RS: My experience as a music educator has changed my relationship with the guitar for the better with regard to having a more in-depth knowledge of what my musical options could be when I am improvising or composing. It’s great to have options when you’re playing a tune -chord substitution stuff or scale stuff, for example, add some nice
colors to the palette.

TFG: Do you find that you enjoy the process of songwriting and recording more than the experience of playing live? If so, why?
Great question! I enjoy all of the processes equally, because each one has a totally different vibe. Playing live is great because you gotta leave it where you flung it – and there’s no second chances. Recording is a blast because you get to document your tunes. I get a real kick out of experimenting with different sounds while recording. You may have a general idea of where you want the tune to go, but the song always takes YOU where it wants to go, you just got to listen. Songwriting is a fascinating process. I honestly have no idea where the tunes come from. Sometimes, you find them, sometimes they find you.

TFG: What was your best live show experience? What was your worst live show experience?
I’d say my best live experience playing a solo acoustic gig was in New York City at a place called Bar B. It was just a cool vibe, packed house, people dug it and I got more work from that gig. It was just an awesome night. Worst live experience was doing a band gig in Pittsburgh, PA at the Electric Banana (I’m not kidding…) there was some huge party going on not far from the club and almost all of Pittsburgh was at this party and NO ONE was at the Electric Banana. We did our set to a few stragglers from the party and the bar staff and the owner of the club, who kept hitting on the other guitar player in my band… What a night! But, you know – every musician has stories like that.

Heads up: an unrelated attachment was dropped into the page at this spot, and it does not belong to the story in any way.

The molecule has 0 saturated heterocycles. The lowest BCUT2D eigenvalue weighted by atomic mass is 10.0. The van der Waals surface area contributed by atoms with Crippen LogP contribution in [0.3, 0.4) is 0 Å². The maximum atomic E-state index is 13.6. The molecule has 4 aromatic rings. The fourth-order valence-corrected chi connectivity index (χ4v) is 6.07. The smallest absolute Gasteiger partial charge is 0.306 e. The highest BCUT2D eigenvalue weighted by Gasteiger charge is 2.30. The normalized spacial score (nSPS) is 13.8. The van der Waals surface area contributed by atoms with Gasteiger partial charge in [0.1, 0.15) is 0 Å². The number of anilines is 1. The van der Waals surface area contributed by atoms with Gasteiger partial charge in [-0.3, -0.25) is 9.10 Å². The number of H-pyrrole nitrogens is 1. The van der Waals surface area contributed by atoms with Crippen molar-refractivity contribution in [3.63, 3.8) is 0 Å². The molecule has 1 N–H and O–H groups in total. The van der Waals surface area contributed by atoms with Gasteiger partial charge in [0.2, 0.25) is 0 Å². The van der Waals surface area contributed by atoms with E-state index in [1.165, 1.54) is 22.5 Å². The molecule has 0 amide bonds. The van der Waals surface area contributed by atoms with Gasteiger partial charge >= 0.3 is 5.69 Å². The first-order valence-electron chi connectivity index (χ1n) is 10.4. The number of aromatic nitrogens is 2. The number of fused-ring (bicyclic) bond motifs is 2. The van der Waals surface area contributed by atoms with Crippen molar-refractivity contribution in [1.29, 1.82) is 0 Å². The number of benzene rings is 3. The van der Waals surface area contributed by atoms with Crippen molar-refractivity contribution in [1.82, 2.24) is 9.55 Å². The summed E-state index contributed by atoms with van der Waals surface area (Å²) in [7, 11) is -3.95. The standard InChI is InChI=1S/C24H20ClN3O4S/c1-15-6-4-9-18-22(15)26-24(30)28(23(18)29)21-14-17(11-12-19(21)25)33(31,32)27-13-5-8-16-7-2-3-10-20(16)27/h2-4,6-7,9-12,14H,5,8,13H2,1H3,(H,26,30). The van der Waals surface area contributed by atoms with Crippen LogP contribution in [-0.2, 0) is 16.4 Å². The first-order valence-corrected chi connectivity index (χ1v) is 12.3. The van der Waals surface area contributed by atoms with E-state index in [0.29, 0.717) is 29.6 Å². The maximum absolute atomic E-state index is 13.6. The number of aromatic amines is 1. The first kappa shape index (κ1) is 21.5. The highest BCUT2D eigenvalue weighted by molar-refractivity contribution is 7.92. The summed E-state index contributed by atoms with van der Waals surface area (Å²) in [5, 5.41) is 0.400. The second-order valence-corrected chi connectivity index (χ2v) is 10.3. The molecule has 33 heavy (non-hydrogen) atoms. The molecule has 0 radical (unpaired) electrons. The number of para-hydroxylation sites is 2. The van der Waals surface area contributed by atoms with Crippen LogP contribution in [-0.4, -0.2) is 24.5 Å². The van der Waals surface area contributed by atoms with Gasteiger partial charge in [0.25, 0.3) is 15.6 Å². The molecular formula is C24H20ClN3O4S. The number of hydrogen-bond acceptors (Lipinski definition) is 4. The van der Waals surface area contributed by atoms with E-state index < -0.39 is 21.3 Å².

TFG: How would you describe your relationship with music? What are your goals/ambitions in music?
RS: Music is my career at this point, teaching guitar, playing gigs and recording other people, once in a while. My goal is to keep getting better. I am comfortable with what I do, I just want to do it better today than I did it yesterday.

TFG: How old were you when you wrote your first song?
RS: I was probably 13 or 14.

TFG: How have you matured or changed as a musician since then?
I’ve matured and changed as a musician and more importantly, as a person since then. But, I still have the same passion for music that I had when I was a little kid. And I’m very grateful for that.

For more information about Rob Skane’s music, visit To read a review on The Free George of Skane’s most recent album, Phantom Power Trip, click here.

–Justin Henry Fallon is a Contributor to The Free George.

The Free George is the online magazine and visitors’ guide of Upstate NY, covering things from Albany to Lake Placid, including Saratoga, the Lake George region and the Adirondacks. Check out our new City Blogs section for our extended coverage areas as well.